News & Tall Tales. 1800s.
Advice to the Miner
Supplemental Alta California for the Steamer Oregon
San Francisco, October 1, 1849
The Golden Emigration
We have no data by which to show conclusively the emigration to California overland this year, but our accounts from the north represent the entire body in a prosperous and healthful state. We are enabled to add that about one-fifth are already in the country, and the remainder vigorously pressing forward, in companies which are every day pouring into the Sacramento valley.
The arrivals for the month, ending September 28, at this port by sea is as follows:
Of which 122 are females.
Number of tons of shipping in the harbor of San Francisco this day: 94,344.
The following extracts are taken from a forthcoming work on California by Dr. F. P. Wierzbicki, supposing that by so doing we will give our readers the same pleasure we had in perusing it, not to mention to valuable information so much needed at present in regard to the country, and with which the work abounds:
Advice to the Miner.
On arriving in California, the gold hunters, if we may be pardoned the expression, first touch the shore at San Francisco: there they look for information how, and what are the means to get the precious metal in large quantities, that they may not stay in the country too long; if they happen to have a letter to some one in the place, or if they meet an old friend, they put a thousand questions to him faster than he is able to answer them, evidently hurried by anxiety to lose no time and opportunity. Then they will tell him about their plans, how they are going to proceed in their business, what excellent machines they bring from New York or some other place to work with, and so forth. The Americans, and particularly those that call themselves, or are called Yankees par excellence, have the reputation of putting many questions to people they happen to fall in with; but on this occasion, they are more even than Yankees in pouring upon the stranger they meet their interrogatories. Now, we propose here to benefit both parties, the annoying and annoyed; we use the expression not to disguise the matter in obscure words, as it is really the plain fact, and anticipate all such questions by suitable information, upon which they can put at least some reliance, as we are neither a merchant, a trader or speculator in land or mines.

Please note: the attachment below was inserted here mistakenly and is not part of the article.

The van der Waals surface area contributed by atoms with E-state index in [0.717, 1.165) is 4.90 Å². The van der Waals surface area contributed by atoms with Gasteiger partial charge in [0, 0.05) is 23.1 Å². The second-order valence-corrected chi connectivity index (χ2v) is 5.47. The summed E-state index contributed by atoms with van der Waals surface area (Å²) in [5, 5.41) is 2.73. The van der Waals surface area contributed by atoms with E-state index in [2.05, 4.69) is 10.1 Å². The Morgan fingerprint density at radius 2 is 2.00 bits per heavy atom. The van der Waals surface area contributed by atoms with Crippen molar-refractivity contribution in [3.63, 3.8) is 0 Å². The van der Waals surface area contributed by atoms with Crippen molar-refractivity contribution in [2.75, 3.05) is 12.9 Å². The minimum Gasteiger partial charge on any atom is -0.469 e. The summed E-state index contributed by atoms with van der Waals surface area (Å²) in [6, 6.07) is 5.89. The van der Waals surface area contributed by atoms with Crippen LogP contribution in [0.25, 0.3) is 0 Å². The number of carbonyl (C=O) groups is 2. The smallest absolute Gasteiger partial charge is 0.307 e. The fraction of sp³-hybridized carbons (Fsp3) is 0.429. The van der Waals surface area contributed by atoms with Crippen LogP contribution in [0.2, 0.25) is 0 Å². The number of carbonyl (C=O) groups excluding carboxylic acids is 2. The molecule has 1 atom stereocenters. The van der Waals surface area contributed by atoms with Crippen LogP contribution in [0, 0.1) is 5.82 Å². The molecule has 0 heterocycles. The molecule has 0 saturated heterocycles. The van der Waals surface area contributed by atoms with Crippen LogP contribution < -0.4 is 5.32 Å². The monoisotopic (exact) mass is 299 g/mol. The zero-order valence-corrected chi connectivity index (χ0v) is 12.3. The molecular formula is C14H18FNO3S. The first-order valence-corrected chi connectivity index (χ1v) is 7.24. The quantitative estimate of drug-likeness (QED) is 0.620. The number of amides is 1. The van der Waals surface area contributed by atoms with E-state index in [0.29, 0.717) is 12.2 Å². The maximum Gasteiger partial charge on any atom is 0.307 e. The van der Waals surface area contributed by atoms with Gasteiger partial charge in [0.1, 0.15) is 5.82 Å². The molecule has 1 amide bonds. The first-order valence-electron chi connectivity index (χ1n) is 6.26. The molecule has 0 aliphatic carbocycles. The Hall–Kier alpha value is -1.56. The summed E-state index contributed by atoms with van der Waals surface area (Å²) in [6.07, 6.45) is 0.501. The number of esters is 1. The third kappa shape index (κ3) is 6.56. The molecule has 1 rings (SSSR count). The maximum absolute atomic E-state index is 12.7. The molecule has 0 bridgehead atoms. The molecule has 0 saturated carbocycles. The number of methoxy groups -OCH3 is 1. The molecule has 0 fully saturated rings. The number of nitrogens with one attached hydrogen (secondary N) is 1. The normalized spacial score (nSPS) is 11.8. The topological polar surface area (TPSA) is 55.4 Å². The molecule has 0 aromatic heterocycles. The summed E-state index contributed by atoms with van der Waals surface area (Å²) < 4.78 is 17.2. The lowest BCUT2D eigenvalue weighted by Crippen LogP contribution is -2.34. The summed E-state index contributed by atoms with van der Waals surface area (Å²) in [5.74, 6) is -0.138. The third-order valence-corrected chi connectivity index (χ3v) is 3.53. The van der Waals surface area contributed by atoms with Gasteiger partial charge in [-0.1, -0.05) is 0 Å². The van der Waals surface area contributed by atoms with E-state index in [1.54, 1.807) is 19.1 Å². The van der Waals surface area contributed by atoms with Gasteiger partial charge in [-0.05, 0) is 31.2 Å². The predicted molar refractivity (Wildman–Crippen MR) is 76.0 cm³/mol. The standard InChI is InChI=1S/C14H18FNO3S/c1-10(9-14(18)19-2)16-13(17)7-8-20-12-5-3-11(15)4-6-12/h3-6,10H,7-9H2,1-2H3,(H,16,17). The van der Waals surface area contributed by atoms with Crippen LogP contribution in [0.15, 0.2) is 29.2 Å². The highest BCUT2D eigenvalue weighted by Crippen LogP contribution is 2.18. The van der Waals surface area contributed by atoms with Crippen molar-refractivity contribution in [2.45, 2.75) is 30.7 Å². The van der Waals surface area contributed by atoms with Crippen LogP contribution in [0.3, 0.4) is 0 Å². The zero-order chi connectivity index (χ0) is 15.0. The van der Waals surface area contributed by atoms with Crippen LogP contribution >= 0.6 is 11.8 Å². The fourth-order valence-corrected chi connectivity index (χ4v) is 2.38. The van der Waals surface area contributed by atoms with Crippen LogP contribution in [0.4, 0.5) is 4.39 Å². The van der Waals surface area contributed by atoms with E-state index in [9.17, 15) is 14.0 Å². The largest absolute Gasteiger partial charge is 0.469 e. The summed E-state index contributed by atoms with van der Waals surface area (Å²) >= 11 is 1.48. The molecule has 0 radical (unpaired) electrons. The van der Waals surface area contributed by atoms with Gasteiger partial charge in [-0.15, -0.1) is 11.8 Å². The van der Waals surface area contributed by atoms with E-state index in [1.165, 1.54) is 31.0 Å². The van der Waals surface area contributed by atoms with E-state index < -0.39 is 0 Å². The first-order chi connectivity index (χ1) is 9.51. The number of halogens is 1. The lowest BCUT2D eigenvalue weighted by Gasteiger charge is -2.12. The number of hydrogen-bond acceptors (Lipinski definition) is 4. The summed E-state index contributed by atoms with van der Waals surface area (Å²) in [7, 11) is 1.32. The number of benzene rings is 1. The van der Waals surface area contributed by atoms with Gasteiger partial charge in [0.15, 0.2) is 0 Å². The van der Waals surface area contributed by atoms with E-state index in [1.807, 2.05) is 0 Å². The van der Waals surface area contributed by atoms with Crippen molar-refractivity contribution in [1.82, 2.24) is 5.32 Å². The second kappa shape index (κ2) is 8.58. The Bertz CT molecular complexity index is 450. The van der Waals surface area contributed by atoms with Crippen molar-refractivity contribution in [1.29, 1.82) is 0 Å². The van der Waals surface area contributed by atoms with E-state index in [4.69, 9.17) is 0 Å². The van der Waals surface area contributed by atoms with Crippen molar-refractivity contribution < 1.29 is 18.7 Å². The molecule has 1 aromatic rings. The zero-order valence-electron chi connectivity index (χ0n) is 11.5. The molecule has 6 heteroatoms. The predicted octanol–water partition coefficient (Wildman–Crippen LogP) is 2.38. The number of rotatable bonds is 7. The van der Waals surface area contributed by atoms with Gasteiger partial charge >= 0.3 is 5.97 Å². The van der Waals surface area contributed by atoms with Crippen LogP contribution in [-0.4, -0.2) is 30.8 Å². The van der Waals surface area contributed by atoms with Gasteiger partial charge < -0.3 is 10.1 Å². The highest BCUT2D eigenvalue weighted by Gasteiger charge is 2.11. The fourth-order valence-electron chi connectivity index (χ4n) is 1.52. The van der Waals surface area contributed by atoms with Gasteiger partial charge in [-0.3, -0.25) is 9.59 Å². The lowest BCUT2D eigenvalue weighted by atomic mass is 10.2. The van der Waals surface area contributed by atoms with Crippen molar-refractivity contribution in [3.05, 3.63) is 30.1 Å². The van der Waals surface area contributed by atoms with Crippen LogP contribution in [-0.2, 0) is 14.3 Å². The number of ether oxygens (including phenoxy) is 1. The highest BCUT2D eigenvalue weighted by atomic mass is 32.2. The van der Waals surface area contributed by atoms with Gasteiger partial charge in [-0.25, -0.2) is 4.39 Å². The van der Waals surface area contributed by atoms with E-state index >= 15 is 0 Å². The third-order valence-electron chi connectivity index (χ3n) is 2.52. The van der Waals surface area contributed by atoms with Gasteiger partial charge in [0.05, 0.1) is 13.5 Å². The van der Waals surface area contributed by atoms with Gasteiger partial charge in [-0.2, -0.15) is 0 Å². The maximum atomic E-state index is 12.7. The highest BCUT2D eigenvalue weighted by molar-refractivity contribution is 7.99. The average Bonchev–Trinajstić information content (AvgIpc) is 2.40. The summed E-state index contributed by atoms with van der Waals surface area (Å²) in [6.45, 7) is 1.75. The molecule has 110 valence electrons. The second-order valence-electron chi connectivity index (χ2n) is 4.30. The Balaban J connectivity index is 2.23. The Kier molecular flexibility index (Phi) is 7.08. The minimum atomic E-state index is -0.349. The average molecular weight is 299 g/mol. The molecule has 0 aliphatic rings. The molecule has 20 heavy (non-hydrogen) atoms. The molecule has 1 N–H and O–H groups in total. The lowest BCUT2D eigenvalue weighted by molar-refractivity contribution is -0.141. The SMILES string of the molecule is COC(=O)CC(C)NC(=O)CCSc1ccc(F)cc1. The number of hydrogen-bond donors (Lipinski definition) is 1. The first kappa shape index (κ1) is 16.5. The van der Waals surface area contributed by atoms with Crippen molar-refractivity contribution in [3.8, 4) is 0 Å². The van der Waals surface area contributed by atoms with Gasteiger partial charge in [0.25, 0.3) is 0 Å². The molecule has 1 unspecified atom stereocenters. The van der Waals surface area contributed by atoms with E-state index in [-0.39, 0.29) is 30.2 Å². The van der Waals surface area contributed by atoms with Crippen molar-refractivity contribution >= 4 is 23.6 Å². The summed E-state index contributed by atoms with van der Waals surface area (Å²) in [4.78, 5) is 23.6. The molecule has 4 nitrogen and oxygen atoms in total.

Neither San Francisco, the City of Sacramento, nor Stockton, are the places where reliable information is to be expected by one who proposes to go to the mines, as these places may be compared to the famous Dyonius' ear, where the gentlest whisper is re-echoed a thousand times. Interest and ignorance frequently conspire in circulating extraordinary stories of success on very slender foundation, for some never have been in the mines at all, and have not the slightest idea of them, crediting every thing they hear; others have their trading post established on some particular spot, where of course the mines must be very rich. The trading portion of the inhabitants of these places see gold brought in in large quantities, but they never trouble themselves with how much labor it is got out, who has failed and who has succeeded; in fine, they hear only of constant success. The fact is, that while there are many who succeed, there are others who scarcely pay their expenses.
This should not be withheld from the knowledge of a newcomer, since in case of failure in his mining expectations, he will be somewhat prepared for such an event and will be able to make the best of it.